Posted: Mon 10th Oct 2016

See It, Hear It, Report It

This article is old - Published: Monday, Oct 10th, 2016

The City of Cardiff Council is once again adding its support to National Hate Crime Awareness Week and encouraging victims and witnesses of an incident to report it. ‌​‌​‌​​​‍‌​‌​​‌‌‌‍‌​‌‌​​‌​‍‌​‌‌‌​‌‌‍‌​‌‌‌‌​​

National Hate Crime Awareness Week is held every year to raise awareness of what hate crime is and how to respond to it, encourage reporting and promote local support services and resources. ‌​‌​‌​​​‍‌​‌​​‌‌‌‍‌​‌‌​​‌​‍‌​‌‌‌​‌‌‍‌​‌‌‌‌​​

The City Council works with partners like South Wales Police, Victim Support and through the Neighbourhood Partnerships to tackle hate crime and between October 8 to 15, will be using its social media channels to raise awareness of the issue and to signpost people to the support that is available. ‌​‌​‌​​​‍‌​‌​​‌‌‌‍‌​‌‌​​‌​‍‌​‌‌‌​‌‌‍‌​‌‌‌‌​​

A hate crime or incident is one committed because of who a person is or who someone thinks they are. Whether it be for a person’s age, disability, sexuality, religion, ethnicity, gender or lifestyle choices, if someone or a group of people targets a person, commits a crime against them, bullies or harasses them, then this is a hate crime. ‌​‌​‌​​​‍‌​‌​​‌‌‌‍‌​‌‌​​‌​‍‌​‌‌‌​‌‌‍‌​‌‌‌‌​​

This might include verbal abuse, offensive graffiti, threatening behaviour, damage to property, assault, cyber bullying, abusive texts, emails or phone calls or taking money from a person. ‌​‌​‌​​​‍‌​‌​​‌‌‌‍‌​‌‌​​‌​‍‌​‌‌‌​‌‌‍‌​‌‌‌‌​​

Cabinet Member for Skills, Safety and Engagement, Cllr Dan De’Ath, said: “The City Council wants to ensure Cardiff is a fair society where we promote equality and prevent discrimination and that means people have the right to go about their lives without the fear of being targeted and mistreated based on their identity. ‌​‌​‌​​​‍‌​‌​​‌‌‌‍‌​‌‌​​‌​‍‌​‌‌‌​‌‌‍‌​‌‌‌‌​​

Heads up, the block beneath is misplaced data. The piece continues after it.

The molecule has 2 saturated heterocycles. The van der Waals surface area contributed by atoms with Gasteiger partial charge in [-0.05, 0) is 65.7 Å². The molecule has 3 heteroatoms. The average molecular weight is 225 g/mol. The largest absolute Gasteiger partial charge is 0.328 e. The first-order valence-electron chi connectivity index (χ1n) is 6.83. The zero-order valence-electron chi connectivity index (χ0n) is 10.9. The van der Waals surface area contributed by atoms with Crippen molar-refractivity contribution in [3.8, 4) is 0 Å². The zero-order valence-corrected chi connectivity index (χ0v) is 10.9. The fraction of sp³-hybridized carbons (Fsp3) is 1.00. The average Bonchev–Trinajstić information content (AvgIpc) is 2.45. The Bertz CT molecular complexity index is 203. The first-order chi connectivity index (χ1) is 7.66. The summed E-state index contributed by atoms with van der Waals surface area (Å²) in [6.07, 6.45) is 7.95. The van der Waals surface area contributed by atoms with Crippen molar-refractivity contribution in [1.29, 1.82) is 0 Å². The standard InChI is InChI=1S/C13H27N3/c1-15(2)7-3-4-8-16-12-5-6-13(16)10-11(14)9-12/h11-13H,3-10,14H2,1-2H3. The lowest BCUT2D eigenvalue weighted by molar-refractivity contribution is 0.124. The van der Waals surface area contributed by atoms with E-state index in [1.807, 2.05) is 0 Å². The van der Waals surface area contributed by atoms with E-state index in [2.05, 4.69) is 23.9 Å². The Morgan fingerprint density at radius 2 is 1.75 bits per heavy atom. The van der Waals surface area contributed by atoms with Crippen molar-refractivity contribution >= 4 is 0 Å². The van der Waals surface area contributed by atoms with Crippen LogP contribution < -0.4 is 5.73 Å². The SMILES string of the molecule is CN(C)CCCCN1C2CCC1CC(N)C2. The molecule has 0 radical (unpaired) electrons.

“Unfortunately we did see an increase in reported hate crime over the summer in the city but it’s reassuring to know that levels have returned to normal. ‌​‌​‌​​​‍‌​‌​​‌‌‌‍‌​‌‌​​‌​‍‌​‌‌‌​‌‌‍‌​‌‌‌‌​​

“It’s important that people understand what a hate crime is. It may be a one-off incident or it could be something that has been going on for years that the victim doesn’t think is a crime, but it is. ‌​‌​‌​​​‍‌​‌​​‌‌‌‍‌​‌‌​​‌​‍‌​‌‌‌​‌‌‍‌​‌‌‌‌​​

“Most hate crimes aren’t reported but reporting makes such a difference as it helps us to understand how communities are affected and how we can tackle the issue by taking action against the culprit and providing support for the victim. ‌​‌​‌​​​‍‌​‌​​‌‌‌‍‌​‌‌​​‌​‍‌​‌‌‌​‌‌‍‌​‌‌‌‌​​

“We want people to report and send a clear message that Cardiff will not tolerate hate crime.” ‌​‌​‌​​​‍‌​‌​​‌‌‌‍‌​‌‌​​‌​‍‌​‌‌‌​‌‌‍‌​‌‌‌‌​​

If you are a victim of a hate crime and are in immediate danger, call the Police on 999. For non-emergencies call 101.You can also report hate crime to Victim Support, the National hate crime referral agency on 0300 30 31 982 (Free 24/7). Calls are treated confidentially and you have the option to remain anonymous. You can also report online at www.reporthate.victimsupport.org.uk. ‌​‌​‌​​​‍‌​‌​​‌‌‌‍‌​‌‌​​‌​‍‌​‌‌‌​‌‌‍‌​‌‌‌‌​​



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